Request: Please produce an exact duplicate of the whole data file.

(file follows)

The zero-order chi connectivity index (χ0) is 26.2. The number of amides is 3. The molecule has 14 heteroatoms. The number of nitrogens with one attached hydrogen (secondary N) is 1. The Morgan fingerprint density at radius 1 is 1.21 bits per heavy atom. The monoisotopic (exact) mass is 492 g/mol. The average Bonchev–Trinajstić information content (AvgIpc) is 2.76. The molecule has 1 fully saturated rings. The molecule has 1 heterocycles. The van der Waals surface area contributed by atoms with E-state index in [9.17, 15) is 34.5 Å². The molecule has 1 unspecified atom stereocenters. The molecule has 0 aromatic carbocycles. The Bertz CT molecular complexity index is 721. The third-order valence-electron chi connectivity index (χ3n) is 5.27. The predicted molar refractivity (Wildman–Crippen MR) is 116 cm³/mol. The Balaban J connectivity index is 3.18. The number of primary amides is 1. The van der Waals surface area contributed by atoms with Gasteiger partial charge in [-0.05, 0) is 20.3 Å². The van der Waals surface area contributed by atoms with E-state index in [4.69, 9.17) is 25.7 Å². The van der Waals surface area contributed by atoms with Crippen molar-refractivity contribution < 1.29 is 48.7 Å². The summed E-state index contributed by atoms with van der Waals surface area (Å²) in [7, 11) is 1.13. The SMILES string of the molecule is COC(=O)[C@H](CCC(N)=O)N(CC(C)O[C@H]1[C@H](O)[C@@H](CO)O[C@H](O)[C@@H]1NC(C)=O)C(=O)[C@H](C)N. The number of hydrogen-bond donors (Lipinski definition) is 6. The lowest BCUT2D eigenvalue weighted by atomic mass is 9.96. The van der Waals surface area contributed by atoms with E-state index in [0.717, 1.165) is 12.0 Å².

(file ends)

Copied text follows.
The zero-order chi connectivity index (χ0) is 26.2. The number of amides is 3. The molecule has 14 heteroatoms. The number of nitrogens with one attached hydrogen (secondary N) is 1. The Morgan fingerprint density at radius 1 is 1.21 bits per heavy atom. The monoisotopic (exact) mass is 492 g/mol. The average Bonchev–Trinajstić information content (AvgIpc) is 2.76. The molecule has 1 fully saturated rings. The molecule has 1 heterocycles. The van der Waals surface area contributed by atoms with E-state index in [9.17, 15) is 34.5 Å². The molecule has 1 unspecified atom stereocenters. The molecule has 0 aromatic carbocycles. The Bertz CT molecular complexity index is 721. The third-order valence-electron chi connectivity index (χ3n) is 5.27. The predicted molar refractivity (Wildman–Crippen MR) is 116 cm³/mol. The Balaban J connectivity index is 3.18. The number of primary amides is 1. The van der Waals surface area contributed by atoms with Gasteiger partial charge in [-0.05, 0) is 20.3 Å². The van der Waals surface area contributed by atoms with E-state index in [4.69, 9.17) is 25.7 Å². The van der Waals surface area contributed by atoms with Crippen molar-refractivity contribution < 1.29 is 48.7 Å². The summed E-state index contributed by atoms with van der Waals surface area (Å²) in [7, 11) is 1.13. The SMILES string of the molecule is COC(=O)[C@H](CCC(N)=O)N(CC(C)O[C@H]1[C@H](O)[C@@H](CO)O[C@H](O)[C@@H]1NC(C)=O)C(=O)[C@H](C)N. The number of hydrogen-bond donors (Lipinski definition) is 6. The lowest BCUT2D eigenvalue weighted by atomic mass is 9.96. The van der Waals surface area contributed by atoms with E-state index in [0.717, 1.165) is 12.0 Å².